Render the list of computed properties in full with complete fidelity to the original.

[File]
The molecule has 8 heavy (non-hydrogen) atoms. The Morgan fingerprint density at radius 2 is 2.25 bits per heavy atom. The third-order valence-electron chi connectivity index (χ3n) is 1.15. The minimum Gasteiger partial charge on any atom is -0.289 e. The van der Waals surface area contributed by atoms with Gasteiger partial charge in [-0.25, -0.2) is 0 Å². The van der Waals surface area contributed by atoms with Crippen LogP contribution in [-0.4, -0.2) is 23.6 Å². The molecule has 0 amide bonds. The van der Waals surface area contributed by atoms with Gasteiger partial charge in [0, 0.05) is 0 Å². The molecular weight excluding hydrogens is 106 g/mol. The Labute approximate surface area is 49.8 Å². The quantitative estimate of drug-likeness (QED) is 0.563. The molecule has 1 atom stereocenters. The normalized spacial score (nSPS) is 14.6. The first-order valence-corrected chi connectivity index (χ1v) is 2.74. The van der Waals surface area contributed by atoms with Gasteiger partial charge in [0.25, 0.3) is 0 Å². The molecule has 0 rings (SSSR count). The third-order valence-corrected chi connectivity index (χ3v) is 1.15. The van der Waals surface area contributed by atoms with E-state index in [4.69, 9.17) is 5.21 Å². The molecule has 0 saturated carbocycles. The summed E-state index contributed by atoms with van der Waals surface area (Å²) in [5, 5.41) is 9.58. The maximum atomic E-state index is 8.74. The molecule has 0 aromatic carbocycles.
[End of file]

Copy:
The molecule has 8 heavy (non-hydrogen) atoms. The Morgan fingerprint density at radius 2 is 2.25 bits per heavy atom. The third-order valence-electron chi connectivity index (χ3n) is 1.15. The minimum Gasteiger partial charge on any atom is -0.289 e. The van der Waals surface area contributed by atoms with Gasteiger partial charge in [-0.25, -0.2) is 0 Å². The van der Waals surface area contributed by atoms with Crippen LogP contribution in [-0.4, -0.2) is 23.6 Å². The molecule has 0 amide bonds. The van der Waals surface area contributed by atoms with Gasteiger partial charge in [0, 0.05) is 0 Å². The molecular weight excluding hydrogens is 106 g/mol. The Labute approximate surface area is 49.8 Å². The quantitative estimate of drug-likeness (QED) is 0.563. The molecule has 1 atom stereocenters. The normalized spacial score (nSPS) is 14.6. The first-order valence-corrected chi connectivity index (χ1v) is 2.74. The van der Waals surface area contributed by atoms with Gasteiger partial charge in [0.25, 0.3) is 0 Å². The molecule has 0 rings (SSSR count). The third-order valence-corrected chi connectivity index (χ3v) is 1.15. The van der Waals surface area contributed by atoms with E-state index in [4.69, 9.17) is 5.21 Å². The molecule has 0 saturated carbocycles. The summed E-state index contributed by atoms with van der Waals surface area (Å²) in [5, 5.41) is 9.58. The maximum atomic E-state index is 8.74. The molecule has 0 aromatic carbocycles.